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Rachael Denhollander one of TIME Magazine's 100 Most Influential People

April 19, 2018
<p>Rachael Denhollander addresses the court during her victim impact statement on the second day of sentencing for Larry Nassar on Feb. 2, 2018, in the Eaton County courtroom. Nassar faces three counts of criminal sexual conduct in Eaton. Denhollander was the first women to publicly accuse Nassar of abuse. </p><p></p>

Rachael Denhollander addresses the court during her victim impact statement on the second day of sentencing for Larry Nassar on Feb. 2, 2018, in the Eaton County courtroom. Nassar faces three counts of criminal sexual conduct in Eaton. Denhollander was the first women to publicly accuse Nassar of abuse.

Rachael Denhollander, the first woman to publicly come forward with allegations of abuse by ex-MSU and USA Gymnastics doctor Larry Nassar, is now considered by TIME Magazine to be one of the world's 100 most influential people.

Under the "icons" label, Denhollander joins the likes of #MeToo founder Tarana Burke, U.S. Olympic figure skater Adam Rippon, the trio of journalists behind the Harvey Weinstein abuse reports and others.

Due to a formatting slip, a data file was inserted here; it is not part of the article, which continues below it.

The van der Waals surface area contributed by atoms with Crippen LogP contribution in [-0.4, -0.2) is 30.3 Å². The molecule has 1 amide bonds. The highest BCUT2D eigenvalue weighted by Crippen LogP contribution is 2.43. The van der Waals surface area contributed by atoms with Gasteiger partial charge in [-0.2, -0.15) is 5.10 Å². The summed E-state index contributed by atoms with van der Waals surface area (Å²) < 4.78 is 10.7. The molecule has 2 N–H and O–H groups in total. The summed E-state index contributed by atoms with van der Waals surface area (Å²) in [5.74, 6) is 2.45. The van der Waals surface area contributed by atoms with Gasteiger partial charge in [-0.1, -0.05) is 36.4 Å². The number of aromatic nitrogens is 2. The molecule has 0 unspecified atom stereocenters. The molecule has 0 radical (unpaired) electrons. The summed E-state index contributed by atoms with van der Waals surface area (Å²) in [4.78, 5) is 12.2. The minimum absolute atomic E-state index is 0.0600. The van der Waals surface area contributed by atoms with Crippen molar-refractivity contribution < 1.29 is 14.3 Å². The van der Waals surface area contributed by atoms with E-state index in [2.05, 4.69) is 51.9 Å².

Other "most influential" people are grouped under the "leaders," "pioneers," "titans" and "artists" labels.

Former U.S. Olympic gold medal-winning gymnast Aly Raisman, also a survivor of Nassar's sexual abuse, penned Denhollander's tribute.

"'How much is a little girl worth?' That’s the simple yet powerful question Rachael Denhollander posed to a packed Michigan courtroom in January," Raisman wrote. "Rachael, like so many of us, was a victim of Larry Nassar, the former USA Gymnastics and Olympic team doctor, and she was the first to draw public attention to his sexual abuse. But through her strength and resolve, she is a survivor.

"None of us could have anticipated or prepared for the onslaught of emotions we’d experience just by being in that courtroom. It was overwhelming. And yet Rachael was there for each court session of that sentencing, each impact statement and each fellow survivor. This show of courage and conviction inspired many people to feel less like victims and more like survivors. We still have a long way to go before we achieve all the change that is so desperately needed, and I am grateful to be fighting alongside Rachael, my sister survivor!"

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